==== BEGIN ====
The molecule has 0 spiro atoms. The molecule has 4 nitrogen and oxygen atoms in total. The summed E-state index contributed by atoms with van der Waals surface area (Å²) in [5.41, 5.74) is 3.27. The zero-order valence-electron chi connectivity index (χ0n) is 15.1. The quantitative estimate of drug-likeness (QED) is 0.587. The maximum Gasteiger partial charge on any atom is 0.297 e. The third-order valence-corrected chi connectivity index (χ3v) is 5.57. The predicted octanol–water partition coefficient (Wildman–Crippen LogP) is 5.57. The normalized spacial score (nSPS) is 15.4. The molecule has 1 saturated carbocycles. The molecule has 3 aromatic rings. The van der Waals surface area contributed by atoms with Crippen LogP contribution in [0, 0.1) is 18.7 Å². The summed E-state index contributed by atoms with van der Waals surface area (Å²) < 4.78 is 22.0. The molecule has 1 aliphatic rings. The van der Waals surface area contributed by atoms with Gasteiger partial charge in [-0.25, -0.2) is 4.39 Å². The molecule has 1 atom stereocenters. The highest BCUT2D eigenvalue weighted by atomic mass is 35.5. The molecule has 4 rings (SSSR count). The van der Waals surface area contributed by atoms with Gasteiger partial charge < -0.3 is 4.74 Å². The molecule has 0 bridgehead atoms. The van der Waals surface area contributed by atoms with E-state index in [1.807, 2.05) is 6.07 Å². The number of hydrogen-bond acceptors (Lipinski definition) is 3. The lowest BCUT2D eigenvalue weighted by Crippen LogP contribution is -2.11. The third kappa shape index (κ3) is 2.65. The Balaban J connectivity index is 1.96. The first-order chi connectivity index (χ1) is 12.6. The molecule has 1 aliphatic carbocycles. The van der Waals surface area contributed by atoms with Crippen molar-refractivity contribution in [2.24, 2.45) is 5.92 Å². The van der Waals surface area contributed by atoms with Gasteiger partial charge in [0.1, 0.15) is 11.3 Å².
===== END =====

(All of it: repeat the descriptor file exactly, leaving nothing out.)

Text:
The molecule has 0 spiro atoms. The molecule has 4 nitrogen and oxygen atoms in total. The summed E-state index contributed by atoms with van der Waals surface area (Å²) in [5.41, 5.74) is 3.27. The zero-order valence-electron chi connectivity index (χ0n) is 15.1. The quantitative estimate of drug-likeness (QED) is 0.587. The maximum Gasteiger partial charge on any atom is 0.297 e. The third-order valence-corrected chi connectivity index (χ3v) is 5.57. The predicted octanol–water partition coefficient (Wildman–Crippen LogP) is 5.57. The normalized spacial score (nSPS) is 15.4. The molecule has 1 saturated carbocycles. The molecule has 3 aromatic rings. The van der Waals surface area contributed by atoms with Crippen LogP contribution in [0, 0.1) is 18.7 Å². The summed E-state index contributed by atoms with van der Waals surface area (Å²) < 4.78 is 22.0. The molecule has 1 aliphatic rings. The van der Waals surface area contributed by atoms with Gasteiger partial charge in [-0.25, -0.2) is 4.39 Å². The molecule has 1 atom stereocenters. The highest BCUT2D eigenvalue weighted by atomic mass is 35.5. The molecule has 4 rings (SSSR count). The van der Waals surface area contributed by atoms with Gasteiger partial charge < -0.3 is 4.74 Å². The molecule has 0 bridgehead atoms. The van der Waals surface area contributed by atoms with E-state index in [1.807, 2.05) is 6.07 Å². The number of hydrogen-bond acceptors (Lipinski definition) is 3. The lowest BCUT2D eigenvalue weighted by Crippen LogP contribution is -2.11. The third kappa shape index (κ3) is 2.65. The Balaban J connectivity index is 1.96. The first-order chi connectivity index (χ1) is 12.6. The molecule has 1 aliphatic carbocycles. The van der Waals surface area contributed by atoms with Crippen molar-refractivity contribution in [2.24, 2.45) is 5.92 Å². The van der Waals surface area contributed by atoms with Gasteiger partial charge in [0.1, 0.15) is 11.3 Å².